Most people associate July with the start of the new financial year, but it also brings around a very important time of year for Australia. National Diabetes week launches on July 12 this year, and highlights a very serious concern for the community. Diabetes prevalence is increasing at a faster rate than other major chronic disease such as heart disease or cancer. A recent study exploring diabetes in Australia found that 280 people are developing the disease EVERY DAY. This means more than 100,000 people have developed the disease in the last year.
Unfortunately, in a population with a dramatically increased rate of obesity, and with diabetes prevalence being so closely related to rates of obesity, the signs and symptoms of the disease are often treated as “normal”. Thus a huge number of Australians are living with undiagnosed diabetes, and are not taking steps to manage the condition. This places them at extreme risk of developing more severe symptoms later in life.
Many people know that diabetes involves an inability to produce insulin, or to utilise insulin correctly, but few people are truly aware of what that means, or the seriousness of the disease. Diabetes that is poorly managed:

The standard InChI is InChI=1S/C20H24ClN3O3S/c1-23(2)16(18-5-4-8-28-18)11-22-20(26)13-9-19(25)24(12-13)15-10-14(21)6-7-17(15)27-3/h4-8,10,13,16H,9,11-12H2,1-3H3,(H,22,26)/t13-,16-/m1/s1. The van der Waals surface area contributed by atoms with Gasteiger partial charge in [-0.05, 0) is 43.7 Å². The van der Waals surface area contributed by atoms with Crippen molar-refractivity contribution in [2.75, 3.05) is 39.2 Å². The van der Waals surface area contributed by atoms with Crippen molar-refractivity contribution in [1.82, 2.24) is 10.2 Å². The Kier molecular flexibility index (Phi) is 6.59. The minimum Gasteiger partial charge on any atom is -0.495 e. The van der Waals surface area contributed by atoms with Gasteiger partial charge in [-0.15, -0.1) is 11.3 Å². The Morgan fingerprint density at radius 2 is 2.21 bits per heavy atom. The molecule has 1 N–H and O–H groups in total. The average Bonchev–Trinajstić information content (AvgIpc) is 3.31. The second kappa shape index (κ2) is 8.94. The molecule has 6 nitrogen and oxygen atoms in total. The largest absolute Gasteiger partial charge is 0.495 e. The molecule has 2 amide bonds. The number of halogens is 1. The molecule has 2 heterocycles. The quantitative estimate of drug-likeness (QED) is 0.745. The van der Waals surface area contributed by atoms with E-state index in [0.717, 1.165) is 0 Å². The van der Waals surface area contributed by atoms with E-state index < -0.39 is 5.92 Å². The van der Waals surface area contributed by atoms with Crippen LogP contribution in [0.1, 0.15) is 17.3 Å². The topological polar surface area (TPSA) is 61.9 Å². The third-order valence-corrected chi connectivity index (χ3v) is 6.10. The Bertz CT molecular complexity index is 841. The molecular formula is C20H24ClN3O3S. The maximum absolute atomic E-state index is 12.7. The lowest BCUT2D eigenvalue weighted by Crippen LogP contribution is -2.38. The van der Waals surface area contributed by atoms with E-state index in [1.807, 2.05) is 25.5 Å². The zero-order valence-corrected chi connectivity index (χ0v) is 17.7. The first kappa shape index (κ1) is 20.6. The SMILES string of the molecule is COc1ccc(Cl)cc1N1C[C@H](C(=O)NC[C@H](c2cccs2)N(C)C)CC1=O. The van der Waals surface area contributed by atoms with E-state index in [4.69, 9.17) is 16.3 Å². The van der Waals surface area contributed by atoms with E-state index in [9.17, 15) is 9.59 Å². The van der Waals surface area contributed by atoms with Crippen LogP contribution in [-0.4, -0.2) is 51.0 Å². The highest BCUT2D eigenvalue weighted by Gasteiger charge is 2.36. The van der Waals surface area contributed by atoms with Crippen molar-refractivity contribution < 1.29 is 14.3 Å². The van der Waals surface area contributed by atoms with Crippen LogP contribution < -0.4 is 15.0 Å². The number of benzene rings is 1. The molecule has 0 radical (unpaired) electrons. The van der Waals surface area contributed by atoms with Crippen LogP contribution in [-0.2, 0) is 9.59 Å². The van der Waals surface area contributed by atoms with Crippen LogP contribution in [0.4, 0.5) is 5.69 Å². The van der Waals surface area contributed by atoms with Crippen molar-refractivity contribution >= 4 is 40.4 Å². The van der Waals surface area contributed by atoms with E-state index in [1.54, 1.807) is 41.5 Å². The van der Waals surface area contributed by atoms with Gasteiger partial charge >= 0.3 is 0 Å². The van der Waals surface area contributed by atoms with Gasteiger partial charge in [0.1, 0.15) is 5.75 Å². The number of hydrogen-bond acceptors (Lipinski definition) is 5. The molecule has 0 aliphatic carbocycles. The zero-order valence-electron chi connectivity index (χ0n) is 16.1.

- Is the leading cause of blindness in working age adults
- Is a leading cause of kidney failure and dialysis
- Increases the risk of heart attacks and stroke by up to 4 times
- Is a major cause of limb amputations
Major risk factors for diabetes include family history of diabetes, increasing age, high blood pressure, and waist circumference (>88cm for females and >102cm for males). With the dramatic increase in the prevalence of diabetes and obesity leading into 2015, it is important now, more than ever that Australians are aware of these risk factors and asking their GP to assess them for Diabetes. This can be done with something as simple as a finger tip blood glucose sample.
Management of diabetes often involves modifying some common lifestyle factors including diet and exercise, something that exercise physiologists specialise in. If you, or someone you know is interested in modifying your risk diabetes risk profile, or simply wants more information about diabetes, please contact Body Link Health Clinic.
National Diabetes Week is an initiative run by Diabetes Australia to raise awareness of the disease and how to manage it. For more information visit: